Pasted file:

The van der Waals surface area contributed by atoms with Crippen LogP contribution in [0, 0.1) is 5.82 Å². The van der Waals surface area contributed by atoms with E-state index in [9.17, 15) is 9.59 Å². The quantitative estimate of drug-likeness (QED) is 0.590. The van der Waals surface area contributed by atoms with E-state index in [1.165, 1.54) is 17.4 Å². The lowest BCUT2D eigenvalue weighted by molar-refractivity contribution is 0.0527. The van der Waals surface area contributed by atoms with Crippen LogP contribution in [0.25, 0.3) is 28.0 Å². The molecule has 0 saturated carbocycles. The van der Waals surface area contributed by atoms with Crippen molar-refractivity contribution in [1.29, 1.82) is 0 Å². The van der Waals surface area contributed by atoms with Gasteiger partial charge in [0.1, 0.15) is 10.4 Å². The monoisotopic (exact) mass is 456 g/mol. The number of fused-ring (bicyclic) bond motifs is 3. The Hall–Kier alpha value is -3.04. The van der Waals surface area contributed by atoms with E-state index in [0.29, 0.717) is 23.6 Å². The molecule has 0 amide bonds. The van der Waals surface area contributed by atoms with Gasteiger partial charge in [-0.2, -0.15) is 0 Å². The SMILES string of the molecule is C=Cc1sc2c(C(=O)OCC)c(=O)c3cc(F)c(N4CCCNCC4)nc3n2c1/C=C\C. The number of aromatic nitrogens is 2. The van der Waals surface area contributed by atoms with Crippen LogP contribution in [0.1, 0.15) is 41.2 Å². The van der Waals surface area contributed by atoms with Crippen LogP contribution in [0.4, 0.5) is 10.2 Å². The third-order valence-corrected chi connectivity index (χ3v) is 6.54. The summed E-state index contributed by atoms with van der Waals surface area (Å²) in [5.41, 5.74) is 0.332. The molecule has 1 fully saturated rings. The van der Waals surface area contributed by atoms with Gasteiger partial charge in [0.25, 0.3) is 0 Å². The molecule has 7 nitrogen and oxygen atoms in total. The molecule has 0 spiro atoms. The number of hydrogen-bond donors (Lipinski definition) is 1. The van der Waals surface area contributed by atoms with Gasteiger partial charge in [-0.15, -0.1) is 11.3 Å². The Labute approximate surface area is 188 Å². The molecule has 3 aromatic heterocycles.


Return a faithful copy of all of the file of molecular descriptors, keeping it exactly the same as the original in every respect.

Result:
The van der Waals surface area contributed by atoms with Crippen LogP contribution in [0, 0.1) is 5.82 Å². The van der Waals surface area contributed by atoms with E-state index in [9.17, 15) is 9.59 Å². The quantitative estimate of drug-likeness (QED) is 0.590. The van der Waals surface area contributed by atoms with E-state index in [1.165, 1.54) is 17.4 Å². The lowest BCUT2D eigenvalue weighted by molar-refractivity contribution is 0.0527. The van der Waals surface area contributed by atoms with Crippen LogP contribution in [0.25, 0.3) is 28.0 Å². The molecule has 0 saturated carbocycles. The van der Waals surface area contributed by atoms with Crippen molar-refractivity contribution in [1.29, 1.82) is 0 Å². The van der Waals surface area contributed by atoms with Gasteiger partial charge in [0.1, 0.15) is 10.4 Å². The monoisotopic (exact) mass is 456 g/mol. The number of fused-ring (bicyclic) bond motifs is 3. The Hall–Kier alpha value is -3.04. The van der Waals surface area contributed by atoms with E-state index in [0.29, 0.717) is 23.6 Å². The molecule has 0 amide bonds. The van der Waals surface area contributed by atoms with Gasteiger partial charge in [-0.2, -0.15) is 0 Å². The SMILES string of the molecule is C=Cc1sc2c(C(=O)OCC)c(=O)c3cc(F)c(N4CCCNCC4)nc3n2c1/C=C\C. The number of aromatic nitrogens is 2. The van der Waals surface area contributed by atoms with Crippen LogP contribution in [0.1, 0.15) is 41.2 Å². The van der Waals surface area contributed by atoms with Crippen LogP contribution in [0.4, 0.5) is 10.2 Å². The third-order valence-corrected chi connectivity index (χ3v) is 6.54. The summed E-state index contributed by atoms with van der Waals surface area (Å²) in [5.41, 5.74) is 0.332. The molecule has 1 fully saturated rings. The van der Waals surface area contributed by atoms with Gasteiger partial charge in [0.25, 0.3) is 0 Å². The molecule has 7 nitrogen and oxygen atoms in total. The molecule has 0 spiro atoms. The number of hydrogen-bond donors (Lipinski definition) is 1. The van der Waals surface area contributed by atoms with Gasteiger partial charge in [-0.15, -0.1) is 11.3 Å². The Labute approximate surface area is 188 Å². The molecule has 3 aromatic heterocycles.